Abandoned ski areas near Tahoe struggle to recover due to graded runs
To read Jennifer Burt and Jeffrey Clary’s full study visit onlinelibrary.wiley.com and type “abandoned ski slopes” in the search field.
LAKE TAHOE, Calif. — In 1995, the ski resort at Iron Mountain — located off of Highway 88, about 20 miles west of Kirkwood Ski Resort — halted operations for good.
Gone was the team of groomers tending to the slopes. Gone were the skiers and riders sweeping down the mountainside.
Iron Mountain Ski Area was abandoned.
Twenty years later, though, one can clearly see — within the 1,699 acres of land — where the groomers had groomed and the riders had ridden.
The reason? Many of those areas aren’t able to grow lush plant life due to previous ski resort operators damaging the terrain.
This is what University of California, Davis ecologists Jennifer Burt and Jeffrey Clary unearthed in a recent study of six shuttered ski resorts throughout the northern Sierra Nevada, including Powder Bowl/Deer Park Ski Area (near Alpine Meadows), Plavada (at Soda Springs), Tannenbaum (near Galena), Edelweiss (near Twin Bridges), Echo Summit and Iron Mountain.
Their study, which was published in the Journal of Applied Ecology on Dec. 16, found that abandoned ski resorts with “graded” runs show no predictable recovery, even 43 years after abandonment.
Grading a ski run is the process of using heavy machinery to remove vegetation, boulders and much of the topsoil.
“It reduces the ability of the area to support healthy plant growth,” Burt said of grading ski runs. “It also reduces infiltration of the rainfall into the soil, which, in turn, causes — during rain events — more water to sheet over the surface, which then, in turn, can increase sediment loss and erosion.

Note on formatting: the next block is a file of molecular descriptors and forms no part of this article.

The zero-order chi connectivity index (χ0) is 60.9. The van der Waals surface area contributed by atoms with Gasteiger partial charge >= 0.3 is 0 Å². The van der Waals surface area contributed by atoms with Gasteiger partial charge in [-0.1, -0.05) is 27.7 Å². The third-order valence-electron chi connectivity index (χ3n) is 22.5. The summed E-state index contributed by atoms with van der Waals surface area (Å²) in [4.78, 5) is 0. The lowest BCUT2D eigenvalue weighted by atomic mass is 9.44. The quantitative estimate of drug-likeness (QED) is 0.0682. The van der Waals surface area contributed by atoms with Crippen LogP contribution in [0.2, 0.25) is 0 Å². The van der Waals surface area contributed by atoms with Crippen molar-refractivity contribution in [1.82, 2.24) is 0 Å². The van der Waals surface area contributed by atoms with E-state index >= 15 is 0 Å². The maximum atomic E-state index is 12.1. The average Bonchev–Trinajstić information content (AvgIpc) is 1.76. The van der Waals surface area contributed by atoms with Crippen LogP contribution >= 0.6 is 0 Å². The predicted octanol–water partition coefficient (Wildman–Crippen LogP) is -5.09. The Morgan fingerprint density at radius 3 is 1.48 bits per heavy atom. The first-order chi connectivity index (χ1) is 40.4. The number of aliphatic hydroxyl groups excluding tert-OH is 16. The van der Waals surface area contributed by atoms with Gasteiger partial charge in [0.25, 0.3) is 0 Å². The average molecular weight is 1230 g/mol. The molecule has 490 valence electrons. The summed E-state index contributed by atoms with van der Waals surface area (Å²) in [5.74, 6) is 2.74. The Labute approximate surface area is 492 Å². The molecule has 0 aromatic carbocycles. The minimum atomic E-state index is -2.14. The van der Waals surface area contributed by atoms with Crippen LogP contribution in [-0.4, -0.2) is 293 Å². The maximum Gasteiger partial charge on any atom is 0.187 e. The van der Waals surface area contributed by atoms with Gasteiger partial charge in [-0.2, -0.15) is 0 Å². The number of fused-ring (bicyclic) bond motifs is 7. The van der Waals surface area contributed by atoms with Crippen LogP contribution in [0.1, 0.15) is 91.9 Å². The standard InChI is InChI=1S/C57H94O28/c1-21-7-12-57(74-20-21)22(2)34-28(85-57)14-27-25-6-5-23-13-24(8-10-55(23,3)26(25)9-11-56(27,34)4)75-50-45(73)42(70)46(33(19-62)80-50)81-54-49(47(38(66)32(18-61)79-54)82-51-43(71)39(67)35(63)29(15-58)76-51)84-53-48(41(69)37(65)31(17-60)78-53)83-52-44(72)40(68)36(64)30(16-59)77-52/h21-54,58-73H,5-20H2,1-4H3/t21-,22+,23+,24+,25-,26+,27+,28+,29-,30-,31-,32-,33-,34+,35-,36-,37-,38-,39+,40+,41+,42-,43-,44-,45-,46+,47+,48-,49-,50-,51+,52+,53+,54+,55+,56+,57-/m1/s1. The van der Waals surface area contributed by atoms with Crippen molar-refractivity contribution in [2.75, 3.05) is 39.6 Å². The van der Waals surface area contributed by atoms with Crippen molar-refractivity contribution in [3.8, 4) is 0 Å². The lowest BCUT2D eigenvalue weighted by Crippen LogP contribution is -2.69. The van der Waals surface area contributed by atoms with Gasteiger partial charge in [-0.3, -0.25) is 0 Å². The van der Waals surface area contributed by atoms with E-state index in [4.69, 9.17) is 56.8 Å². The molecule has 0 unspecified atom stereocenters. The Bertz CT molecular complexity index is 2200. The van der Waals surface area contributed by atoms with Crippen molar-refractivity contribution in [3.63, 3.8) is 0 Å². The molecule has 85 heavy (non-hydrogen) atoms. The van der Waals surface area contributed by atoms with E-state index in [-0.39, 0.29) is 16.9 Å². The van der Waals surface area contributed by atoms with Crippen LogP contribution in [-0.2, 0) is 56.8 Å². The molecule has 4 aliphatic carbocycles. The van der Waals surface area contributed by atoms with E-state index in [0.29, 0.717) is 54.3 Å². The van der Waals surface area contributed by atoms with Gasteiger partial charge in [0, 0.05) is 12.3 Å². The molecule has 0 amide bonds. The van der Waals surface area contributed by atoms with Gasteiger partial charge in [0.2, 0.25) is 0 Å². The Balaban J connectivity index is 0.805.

“Graded runs, in general, have a lot more exposed bare ground and have less healthy and robust plant growth — that’s true of abandoned ski areas and active ski areas.”
Conversely, Burt said that ski runs with land that was simply “cleared” — trees and shrubs are cut with their roots left in the ground — recover “fairly quickly and have a pattern of vegetation growth.”
In fact, she added, “With the older ski runs, it’s difficult to distinguish between the surrounding forest and the older ski areas.”
According to the study, the graded runs did typically regrow some trees and other plant life, but the growth was minimal — and unpredictable — in comparison to the cleared runs.
This begs the question: Why do ski resorts grade runs?
Ski resorts with graded runs were able to open up to two weeks earlier than resorts with only cleared runs, said Burt, a UC Davis doctoral student at the time of the study. She is currently a restoration ecologist at AECOM Environment in Sacramento.
“I was monitoring active ski areas, and the cleared ski runs were opening a week or two later,” Burt said.
Even though grading requires more labor and costs for ski resorts, it is widely practiced in the ski industry, she added.
Burt said there are efforts that can be taken to actively restore graded ski slopes in-between seasons.
“There is some potential to restore some levels of soil function,” she continued. “It’s not going to be as good as it would be if you hadn’t graded in the first place, but you can reduce it by adding amendments (such as compost or manure) to the soil — it’s expensive to do, but it’s worth while in the long run.”
And while ski area closures aren’t currently increasing, the potential for such shutterings is, Burt said.
“You might predict that more ski areas and more ski runs could get abandoned with climate change and global warming,” she continued. “So there is a possibility in the future that most ski areas now open are likely to abandon them unless there truly is enough snow to keep them open.”
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